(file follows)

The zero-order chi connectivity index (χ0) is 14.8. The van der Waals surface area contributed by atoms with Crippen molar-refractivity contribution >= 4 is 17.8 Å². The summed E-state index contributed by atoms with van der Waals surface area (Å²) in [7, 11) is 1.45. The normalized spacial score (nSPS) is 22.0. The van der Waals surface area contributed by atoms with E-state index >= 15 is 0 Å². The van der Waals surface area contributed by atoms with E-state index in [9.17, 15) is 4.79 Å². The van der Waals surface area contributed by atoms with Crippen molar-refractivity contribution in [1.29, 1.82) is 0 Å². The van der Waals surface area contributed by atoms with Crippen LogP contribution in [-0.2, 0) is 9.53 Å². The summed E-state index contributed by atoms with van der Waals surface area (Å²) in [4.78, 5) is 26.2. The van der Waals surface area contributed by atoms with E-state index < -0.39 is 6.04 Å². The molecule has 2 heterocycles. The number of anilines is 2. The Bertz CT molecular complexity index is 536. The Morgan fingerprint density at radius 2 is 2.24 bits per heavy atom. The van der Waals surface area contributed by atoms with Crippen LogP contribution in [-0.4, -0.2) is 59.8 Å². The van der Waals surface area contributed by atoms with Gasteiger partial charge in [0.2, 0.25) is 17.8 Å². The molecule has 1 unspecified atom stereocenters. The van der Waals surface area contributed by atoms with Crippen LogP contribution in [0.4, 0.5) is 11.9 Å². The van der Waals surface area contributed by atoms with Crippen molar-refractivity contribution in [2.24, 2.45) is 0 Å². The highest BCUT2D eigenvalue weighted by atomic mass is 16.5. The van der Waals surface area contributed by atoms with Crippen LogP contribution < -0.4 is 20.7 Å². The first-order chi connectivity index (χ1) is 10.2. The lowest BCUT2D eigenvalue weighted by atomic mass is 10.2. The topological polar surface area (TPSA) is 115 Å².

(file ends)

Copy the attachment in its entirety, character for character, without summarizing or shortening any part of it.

The zero-order chi connectivity index (χ0) is 14.8. The van der Waals surface area contributed by atoms with Crippen molar-refractivity contribution >= 4 is 17.8 Å². The summed E-state index contributed by atoms with van der Waals surface area (Å²) in [7, 11) is 1.45. The normalized spacial score (nSPS) is 22.0. The van der Waals surface area contributed by atoms with E-state index >= 15 is 0 Å². The van der Waals surface area contributed by atoms with E-state index in [9.17, 15) is 4.79 Å². The van der Waals surface area contributed by atoms with Crippen molar-refractivity contribution in [1.29, 1.82) is 0 Å². The van der Waals surface area contributed by atoms with Crippen LogP contribution in [-0.2, 0) is 9.53 Å². The summed E-state index contributed by atoms with van der Waals surface area (Å²) in [4.78, 5) is 26.2. The van der Waals surface area contributed by atoms with E-state index < -0.39 is 6.04 Å². The molecule has 2 heterocycles. The number of anilines is 2. The Bertz CT molecular complexity index is 536. The Morgan fingerprint density at radius 2 is 2.24 bits per heavy atom. The van der Waals surface area contributed by atoms with Crippen LogP contribution in [-0.4, -0.2) is 59.8 Å². The van der Waals surface area contributed by atoms with Gasteiger partial charge in [0.2, 0.25) is 17.8 Å². The molecule has 1 unspecified atom stereocenters. The van der Waals surface area contributed by atoms with Crippen LogP contribution in [0.4, 0.5) is 11.9 Å². The van der Waals surface area contributed by atoms with Crippen molar-refractivity contribution in [2.24, 2.45) is 0 Å². The highest BCUT2D eigenvalue weighted by atomic mass is 16.5. The van der Waals surface area contributed by atoms with Crippen LogP contribution < -0.4 is 20.7 Å². The first-order chi connectivity index (χ1) is 10.2. The lowest BCUT2D eigenvalue weighted by atomic mass is 10.2. The topological polar surface area (TPSA) is 115 Å².